Home Depot: Mum’s the Word on Same-Store Sales

Discussion
May 24, 2006
George Anderson

By George Anderson


Industry analysts and others are questioning Home Depot’s recent announcement that it would no longer report same-store sales performance.


Many wonder if the move signals a significant weakening in the chain’s business or if it simply is tired of looking bad in a side-by-side comparison with the company’s chief rival, Lowe’s.


Goldman Sachs analyst Matthew Fassler said he was troubled by the home improvement retailer’s decision, especially coming off a weaker than expected quarter.


“We dislike any decision to reduce transparency, particularly one executed in a quarter when the measure in question most likely shows poorly,” he told CNNMoney.com. “We can only surmise that [the decision] reflects a reality that this measure does – and will – reflect poorly on the firm vs. competitors.”


George Whalin, CEO of Retail Management Consultants, was even more blunt about Home Depot’s decision. “This is a terrible way to do business,” he said. “This is a publicly traded company with thousands of investors. Same-store sales are a key measure of evaluating how a retailer is doing. It’s dishonest and irresponsible for Home Depot to withhold this information from its stockholders. It gives the perception that the company has something to hide from the financial community.”


Others were equally puzzled by the DIY chain’s decision.


Ken Perkins, retail analyst and president of research firm Retail Metrics, said, “It’s curious that of all the metrics that they could have withheld, they chose this one. Same-store sales are a good measure of a company’s organic growth. They show how well or nor a company is doing because new stores tend to be big sales generators.”


Marshall Cohen of the NPD Group said he can understand why the retailer is moving away from same-store sales as a gauge for company performance.


“Home Depot is trying to transform itself into a bigger and better retailer and grow sales,” he said. “It’s challenged by a lot of obstacles along the way, and I can understand that the company doesn’t want to be pre-judged on its sales numbers while it makes those changes.”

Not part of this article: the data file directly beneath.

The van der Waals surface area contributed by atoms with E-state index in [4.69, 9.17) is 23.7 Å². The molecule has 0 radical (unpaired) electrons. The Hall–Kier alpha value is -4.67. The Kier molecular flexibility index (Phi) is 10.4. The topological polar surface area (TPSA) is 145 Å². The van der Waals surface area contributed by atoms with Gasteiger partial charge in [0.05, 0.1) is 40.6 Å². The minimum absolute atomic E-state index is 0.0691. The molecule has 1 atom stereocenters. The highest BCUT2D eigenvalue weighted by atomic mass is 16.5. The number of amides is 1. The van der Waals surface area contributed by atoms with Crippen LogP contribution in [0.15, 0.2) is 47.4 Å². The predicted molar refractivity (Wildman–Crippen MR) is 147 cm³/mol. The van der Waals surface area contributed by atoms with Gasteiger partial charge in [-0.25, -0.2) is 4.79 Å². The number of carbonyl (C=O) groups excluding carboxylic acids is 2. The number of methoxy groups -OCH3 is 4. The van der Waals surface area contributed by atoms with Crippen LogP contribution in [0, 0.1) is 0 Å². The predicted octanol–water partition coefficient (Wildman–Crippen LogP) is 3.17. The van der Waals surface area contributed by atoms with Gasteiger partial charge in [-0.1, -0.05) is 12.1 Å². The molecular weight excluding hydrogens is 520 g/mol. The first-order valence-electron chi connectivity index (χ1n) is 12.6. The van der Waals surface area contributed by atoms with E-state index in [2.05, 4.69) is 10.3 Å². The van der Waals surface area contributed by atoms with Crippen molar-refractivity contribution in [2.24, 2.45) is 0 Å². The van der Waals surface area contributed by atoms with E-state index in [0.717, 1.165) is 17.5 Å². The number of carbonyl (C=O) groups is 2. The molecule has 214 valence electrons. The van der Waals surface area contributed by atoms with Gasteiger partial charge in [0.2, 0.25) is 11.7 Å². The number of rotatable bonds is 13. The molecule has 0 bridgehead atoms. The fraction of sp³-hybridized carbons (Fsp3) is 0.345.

Many, however, are of a different opinion.


“There a small portion of retailers who maybe think that same-store sales aren’t important to use to evaluate them,” Retail Management Consultants’ Whalin. “I say it does give a sense about how the business is really doing. It’s every bit as important as the profit number.”


“If a retailer’s same-store sales are growing along with its profits, it means it’s a successful company,” he added.


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Are there other metrics that you believe provide a clearer picture of retail performance?

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17 Comments on "Home Depot: Mum’s the Word on Same-Store Sales"


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Art Williams
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Art Williams
14 years 9 months ago

While I am discouraged by the short term mentality of Wall Street investors and the effect that it has on public companies, hiding important performance numbers like this is not good. It can only mean that their numbers are not good and they think that they will suffer less from the reaction of not releasing them than they would from the actual same store sales numbers.

This coupled with the atmosphere in their stores lately combines to give me a feeling of retailer desperation. While I doubt and hope that things aren’t as bad as they seem, one can only wonder. And their not releasing same store sales will only add to that suspicion.

Dan Nelson
Guest
Dan Nelson
14 years 9 months ago